The Armenian Holocaust
In 1915, the Turkish government launched a premeditated organized campaign to eliminate the millennia-old Armenian people from their traditional homeland in what is now southeastern Turkey. The Turkish officials responsible for the genocide were never brought to account. This was not lost on Adolf Hitler. Just days before launching World War Two he told his generals, “Who today, after all, speaks of the annihilation of the Armenians?” What makes this genocide unique is that Turkey refuses to acknowledge it ever happened. And that denial is the final stage of genocide: closure and justice is denied to the victims and their descendants.
This program marks the centenary of the Armenian Genocide.
Araxie Barsamian, mother of AR’s David, survived the Turkish genocide of the Armenians. Her parents, brothers, and other members of her extended family were not so fortunate. In 1986, just a few months before her death, she spoke about her experiences to a history class at the University of Colorado at Denver.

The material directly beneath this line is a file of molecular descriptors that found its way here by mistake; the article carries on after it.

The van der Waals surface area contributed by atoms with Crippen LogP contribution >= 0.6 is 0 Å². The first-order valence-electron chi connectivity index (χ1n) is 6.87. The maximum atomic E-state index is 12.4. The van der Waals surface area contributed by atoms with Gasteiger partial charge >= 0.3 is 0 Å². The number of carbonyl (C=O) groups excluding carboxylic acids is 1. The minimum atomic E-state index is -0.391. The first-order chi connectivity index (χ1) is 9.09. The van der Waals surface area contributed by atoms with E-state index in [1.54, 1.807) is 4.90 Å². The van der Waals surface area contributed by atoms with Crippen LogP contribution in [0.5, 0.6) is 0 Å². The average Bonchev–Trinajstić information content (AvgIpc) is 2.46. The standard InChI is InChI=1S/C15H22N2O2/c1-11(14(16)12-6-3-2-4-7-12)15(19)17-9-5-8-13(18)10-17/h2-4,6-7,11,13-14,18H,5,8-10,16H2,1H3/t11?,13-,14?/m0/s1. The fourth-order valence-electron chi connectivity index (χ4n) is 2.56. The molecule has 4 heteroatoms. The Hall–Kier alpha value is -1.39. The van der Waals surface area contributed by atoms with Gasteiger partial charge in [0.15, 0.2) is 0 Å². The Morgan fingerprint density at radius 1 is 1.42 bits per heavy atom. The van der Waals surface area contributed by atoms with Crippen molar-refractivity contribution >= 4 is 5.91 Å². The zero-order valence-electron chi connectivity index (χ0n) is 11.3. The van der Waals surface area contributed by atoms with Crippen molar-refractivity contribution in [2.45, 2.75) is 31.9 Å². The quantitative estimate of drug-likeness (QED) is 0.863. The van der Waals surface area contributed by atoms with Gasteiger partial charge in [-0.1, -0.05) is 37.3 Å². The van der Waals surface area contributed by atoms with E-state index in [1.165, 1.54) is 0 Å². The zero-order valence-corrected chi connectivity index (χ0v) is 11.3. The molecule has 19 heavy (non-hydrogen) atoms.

The photo of David’s parents, Araxie on the left, Bedros on the right is from their wedding day, 15 August 1921 in Beirut, Lebanon. She had just turned 16.
Robert Fisk, based in Beirut, was the renowned Middle East correspondent for The Independent. He was winner of the Amnesty International UK Press Award and the Lannan Prize for Cultural Freedom. The Financial Times called him “one of the outstanding reporters of his generation.” He was the author of Pity the Nation: The Abduction of Lebanon, The Great War for Civilization, and The Age of the Warrior. He died in October 2020.